Against this exclusive and self-serving model, many new digital parties adopt more open forms of organisation. Typical in these parties is the use of a participatory platform, often a section of the party website, that enables members to participate in discussions, vote in consultations, donate money and attend events.

Digital parties are also parties that heavily use social media, and which have adopted new arenas of political communication such as Twitter, Facebook and YouTube to offset their lack of visibility in mainstream news media.

While the successes of Podemos and the Five Star Movement may be encouraging, NIP faces further hurdles on its path to becoming an established electoral force in the UK. First, as Alex Niven argues, the party faces the usual strictures of the first-past-the-post system which makes it very hard for parties other than Labour and the Conservatives to gain representation. Second, as all parties in their early phases, it must create an organisational structure (though its digital-first nature has allowed it to organise rapidly). Most importantly, fundraising is a major issue for many new parties; it should never be underestimated how costly it is to run an effective political organisation.

Philip Proudfoot, the founder of NIP, is smart and daring, and has demonstrated the ability to bring together a group of people around a common project. However he, or whatever other leadership figures NIP will nurture, still need to demonstrate their appeal beyond the Twittersphere, in particular their ability to strike blows in the TV boxing ring, which, despite the growing importance of social media, still remains the chief arena where political battles are won and lost. Another question regards the very ideology of the movement and whether it is able to stick in the public imagination.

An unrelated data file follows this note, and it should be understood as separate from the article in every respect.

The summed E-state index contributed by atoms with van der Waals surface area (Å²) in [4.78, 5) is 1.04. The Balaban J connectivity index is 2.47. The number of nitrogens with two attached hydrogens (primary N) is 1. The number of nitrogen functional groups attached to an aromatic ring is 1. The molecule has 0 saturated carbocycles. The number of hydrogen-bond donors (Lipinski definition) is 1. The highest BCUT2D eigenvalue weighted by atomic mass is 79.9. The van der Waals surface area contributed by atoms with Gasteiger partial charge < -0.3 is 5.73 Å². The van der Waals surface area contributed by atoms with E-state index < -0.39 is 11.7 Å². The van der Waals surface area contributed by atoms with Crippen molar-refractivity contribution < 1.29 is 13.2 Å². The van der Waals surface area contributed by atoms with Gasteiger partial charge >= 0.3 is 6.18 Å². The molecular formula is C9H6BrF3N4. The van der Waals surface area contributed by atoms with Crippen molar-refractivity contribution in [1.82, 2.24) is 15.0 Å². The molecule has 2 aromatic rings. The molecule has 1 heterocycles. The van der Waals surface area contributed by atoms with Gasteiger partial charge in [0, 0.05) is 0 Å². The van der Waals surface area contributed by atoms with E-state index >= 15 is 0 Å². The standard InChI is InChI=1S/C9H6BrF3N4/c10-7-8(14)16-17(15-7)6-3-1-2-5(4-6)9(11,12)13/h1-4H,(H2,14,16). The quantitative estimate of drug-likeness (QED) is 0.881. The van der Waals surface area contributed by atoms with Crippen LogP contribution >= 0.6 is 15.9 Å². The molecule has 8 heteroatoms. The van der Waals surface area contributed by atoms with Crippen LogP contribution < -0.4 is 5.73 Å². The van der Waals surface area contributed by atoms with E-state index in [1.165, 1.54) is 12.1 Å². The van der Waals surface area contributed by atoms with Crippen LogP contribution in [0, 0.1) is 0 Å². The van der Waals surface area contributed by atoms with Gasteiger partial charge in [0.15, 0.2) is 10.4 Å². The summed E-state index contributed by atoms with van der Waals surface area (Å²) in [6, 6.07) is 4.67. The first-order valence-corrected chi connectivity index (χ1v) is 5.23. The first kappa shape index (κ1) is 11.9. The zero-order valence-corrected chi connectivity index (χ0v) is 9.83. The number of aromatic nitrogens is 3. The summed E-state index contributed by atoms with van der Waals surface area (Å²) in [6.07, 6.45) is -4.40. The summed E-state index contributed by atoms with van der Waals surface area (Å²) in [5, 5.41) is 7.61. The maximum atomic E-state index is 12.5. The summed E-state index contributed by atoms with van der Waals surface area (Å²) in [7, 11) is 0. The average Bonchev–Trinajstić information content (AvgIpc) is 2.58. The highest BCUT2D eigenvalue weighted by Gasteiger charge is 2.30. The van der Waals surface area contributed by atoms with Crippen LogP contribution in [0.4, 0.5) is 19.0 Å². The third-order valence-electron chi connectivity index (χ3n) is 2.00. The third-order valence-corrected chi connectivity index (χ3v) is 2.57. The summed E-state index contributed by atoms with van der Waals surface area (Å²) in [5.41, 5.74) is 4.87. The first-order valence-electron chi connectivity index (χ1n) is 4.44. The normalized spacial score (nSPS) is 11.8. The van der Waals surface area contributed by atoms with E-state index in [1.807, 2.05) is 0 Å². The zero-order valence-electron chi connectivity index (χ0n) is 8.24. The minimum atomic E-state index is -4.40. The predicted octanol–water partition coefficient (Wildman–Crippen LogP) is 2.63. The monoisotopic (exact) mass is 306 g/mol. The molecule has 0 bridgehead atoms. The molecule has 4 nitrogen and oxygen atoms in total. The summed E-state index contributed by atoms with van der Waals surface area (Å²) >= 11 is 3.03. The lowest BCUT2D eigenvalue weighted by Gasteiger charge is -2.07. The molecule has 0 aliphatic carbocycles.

The very fact that democratic socialists such as NIP supporters think that the only way forward is to call for northern secession is a sign of the times. Globalisation has created deep geo-economic fractures between commercial hubs (such as London) and more economically marginal reasons (such as the north). In so doing, it has made demands for local sovereignty highly appealing to growing sections of the population who feel alienated from the political class. Nevertheless, the idea of an independent Northumbria is perhaps asking too much of Hobsbawm’s notion of the “invention of tradition”.

It is hard to say whether NIP will manage to build on the initial wave of enthusiasm it has harnessed and go on to become a formation able to realistically compete for parliamentary seats. Digital parties are like start-ups. They have a very high mortality rate, meaning that the most likely outcome is failure, especially in a FPTP system as in Britain. Yet the very few that make it can go on to radically reshape the political system; in just a few years, Podemos and the Five Star Movement have moved from the internet to the streets to the seat of government.

Regardless of what happens on 6 May, however, the NIP’s appearance sends a signal of which politicians, particularly in the Labour party, would do well to take note. What the NIP’s popularity makes clear is that despite the defeat of Corbynism, the popular desire for a new kind of politics is as strong as ever – and that the Blair re-run that Starmer is offering goes nowhere near satisfying it.

Paolo Gerbaudo is a sociologist and political theorist. He is the author of The Digital Party: Political Organisation and Online Democracy and The Great Recoil: Politics After Populism and Pandemic, forthcoming with Verso.